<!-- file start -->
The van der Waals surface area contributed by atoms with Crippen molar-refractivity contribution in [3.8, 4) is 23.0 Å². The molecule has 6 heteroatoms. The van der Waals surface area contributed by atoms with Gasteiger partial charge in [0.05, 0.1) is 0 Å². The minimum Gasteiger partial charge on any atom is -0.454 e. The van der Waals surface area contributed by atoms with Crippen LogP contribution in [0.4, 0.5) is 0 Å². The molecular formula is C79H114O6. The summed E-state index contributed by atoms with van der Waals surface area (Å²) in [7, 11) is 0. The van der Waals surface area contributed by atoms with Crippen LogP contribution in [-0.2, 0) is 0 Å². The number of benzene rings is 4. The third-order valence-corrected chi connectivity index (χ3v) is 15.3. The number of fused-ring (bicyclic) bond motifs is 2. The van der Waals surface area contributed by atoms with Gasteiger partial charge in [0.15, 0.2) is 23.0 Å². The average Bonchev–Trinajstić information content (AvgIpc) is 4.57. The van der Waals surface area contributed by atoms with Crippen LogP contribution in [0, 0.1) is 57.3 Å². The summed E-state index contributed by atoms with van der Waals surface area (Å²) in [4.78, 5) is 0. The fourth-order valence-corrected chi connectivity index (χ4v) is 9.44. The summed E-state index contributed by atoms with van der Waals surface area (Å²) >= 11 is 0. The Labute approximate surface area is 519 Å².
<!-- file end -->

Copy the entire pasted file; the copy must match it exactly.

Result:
The van der Waals surface area contributed by atoms with Crippen molar-refractivity contribution in [3.8, 4) is 23.0 Å². The molecule has 6 heteroatoms. The van der Waals surface area contributed by atoms with Gasteiger partial charge in [0.05, 0.1) is 0 Å². The minimum Gasteiger partial charge on any atom is -0.454 e. The van der Waals surface area contributed by atoms with Crippen LogP contribution in [0.4, 0.5) is 0 Å². The molecular formula is C79H114O6. The summed E-state index contributed by atoms with van der Waals surface area (Å²) in [7, 11) is 0. The van der Waals surface area contributed by atoms with Crippen LogP contribution in [-0.2, 0) is 0 Å². The number of benzene rings is 4. The third-order valence-corrected chi connectivity index (χ3v) is 15.3. The number of fused-ring (bicyclic) bond motifs is 2. The van der Waals surface area contributed by atoms with Gasteiger partial charge in [0.15, 0.2) is 23.0 Å². The average Bonchev–Trinajstić information content (AvgIpc) is 4.57. The van der Waals surface area contributed by atoms with Crippen LogP contribution in [0, 0.1) is 57.3 Å². The summed E-state index contributed by atoms with van der Waals surface area (Å²) in [4.78, 5) is 0. The fourth-order valence-corrected chi connectivity index (χ4v) is 9.44. The summed E-state index contributed by atoms with van der Waals surface area (Å²) >= 11 is 0. The Labute approximate surface area is 519 Å².